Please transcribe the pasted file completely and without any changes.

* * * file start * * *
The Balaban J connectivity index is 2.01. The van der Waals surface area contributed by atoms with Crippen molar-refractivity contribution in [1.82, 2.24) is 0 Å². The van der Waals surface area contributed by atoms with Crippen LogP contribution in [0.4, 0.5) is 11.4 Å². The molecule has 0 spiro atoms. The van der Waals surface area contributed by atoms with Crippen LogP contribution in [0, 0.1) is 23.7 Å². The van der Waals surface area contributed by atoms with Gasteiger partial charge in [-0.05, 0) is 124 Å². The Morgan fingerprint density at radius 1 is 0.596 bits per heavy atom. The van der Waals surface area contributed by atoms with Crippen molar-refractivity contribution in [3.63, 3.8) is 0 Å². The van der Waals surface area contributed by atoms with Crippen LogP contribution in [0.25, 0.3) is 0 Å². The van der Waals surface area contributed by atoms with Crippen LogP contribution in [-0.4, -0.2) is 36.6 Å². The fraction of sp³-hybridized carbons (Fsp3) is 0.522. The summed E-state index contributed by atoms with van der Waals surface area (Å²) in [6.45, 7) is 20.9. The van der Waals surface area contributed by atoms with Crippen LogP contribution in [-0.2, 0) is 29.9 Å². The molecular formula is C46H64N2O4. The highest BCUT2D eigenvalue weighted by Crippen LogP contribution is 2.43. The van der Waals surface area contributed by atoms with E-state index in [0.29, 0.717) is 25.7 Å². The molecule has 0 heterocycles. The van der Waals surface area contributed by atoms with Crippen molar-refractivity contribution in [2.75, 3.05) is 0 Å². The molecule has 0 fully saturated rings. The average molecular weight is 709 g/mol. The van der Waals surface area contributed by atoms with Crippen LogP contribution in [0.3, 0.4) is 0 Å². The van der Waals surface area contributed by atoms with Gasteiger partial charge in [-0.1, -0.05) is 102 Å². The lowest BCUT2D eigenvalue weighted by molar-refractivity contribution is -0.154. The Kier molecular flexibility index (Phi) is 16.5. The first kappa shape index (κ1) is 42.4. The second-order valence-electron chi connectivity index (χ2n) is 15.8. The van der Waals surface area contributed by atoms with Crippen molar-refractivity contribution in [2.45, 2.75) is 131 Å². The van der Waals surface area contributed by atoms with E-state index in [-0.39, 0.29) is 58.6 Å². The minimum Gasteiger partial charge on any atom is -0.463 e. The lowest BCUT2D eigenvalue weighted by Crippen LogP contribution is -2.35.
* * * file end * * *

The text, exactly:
The Balaban J connectivity index is 2.01. The van der Waals surface area contributed by atoms with Crippen molar-refractivity contribution in [1.82, 2.24) is 0 Å². The van der Waals surface area contributed by atoms with Crippen LogP contribution in [0.4, 0.5) is 11.4 Å². The molecule has 0 spiro atoms. The van der Waals surface area contributed by atoms with Crippen LogP contribution in [0, 0.1) is 23.7 Å². The van der Waals surface area contributed by atoms with Gasteiger partial charge in [-0.05, 0) is 124 Å². The Morgan fingerprint density at radius 1 is 0.596 bits per heavy atom. The van der Waals surface area contributed by atoms with Crippen molar-refractivity contribution in [3.63, 3.8) is 0 Å². The van der Waals surface area contributed by atoms with Crippen LogP contribution in [0.25, 0.3) is 0 Å². The van der Waals surface area contributed by atoms with Crippen LogP contribution in [-0.4, -0.2) is 36.6 Å². The fraction of sp³-hybridized carbons (Fsp3) is 0.522. The summed E-state index contributed by atoms with van der Waals surface area (Å²) in [6.45, 7) is 20.9. The van der Waals surface area contributed by atoms with Crippen LogP contribution in [-0.2, 0) is 29.9 Å². The molecular formula is C46H64N2O4. The highest BCUT2D eigenvalue weighted by Crippen LogP contribution is 2.43. The van der Waals surface area contributed by atoms with E-state index in [0.29, 0.717) is 25.7 Å². The molecule has 0 heterocycles. The van der Waals surface area contributed by atoms with Crippen molar-refractivity contribution in [2.75, 3.05) is 0 Å². The molecule has 0 fully saturated rings. The average molecular weight is 709 g/mol. The van der Waals surface area contributed by atoms with Crippen LogP contribution in [0.3, 0.4) is 0 Å². The van der Waals surface area contributed by atoms with Gasteiger partial charge in [-0.1, -0.05) is 102 Å². The lowest BCUT2D eigenvalue weighted by molar-refractivity contribution is -0.154. The Kier molecular flexibility index (Phi) is 16.5. The first kappa shape index (κ1) is 42.4. The second-order valence-electron chi connectivity index (χ2n) is 15.8. The van der Waals surface area contributed by atoms with Crippen molar-refractivity contribution in [2.45, 2.75) is 131 Å². The van der Waals surface area contributed by atoms with E-state index in [-0.39, 0.29) is 58.6 Å². The minimum Gasteiger partial charge on any atom is -0.463 e. The lowest BCUT2D eigenvalue weighted by Crippen LogP contribution is -2.35.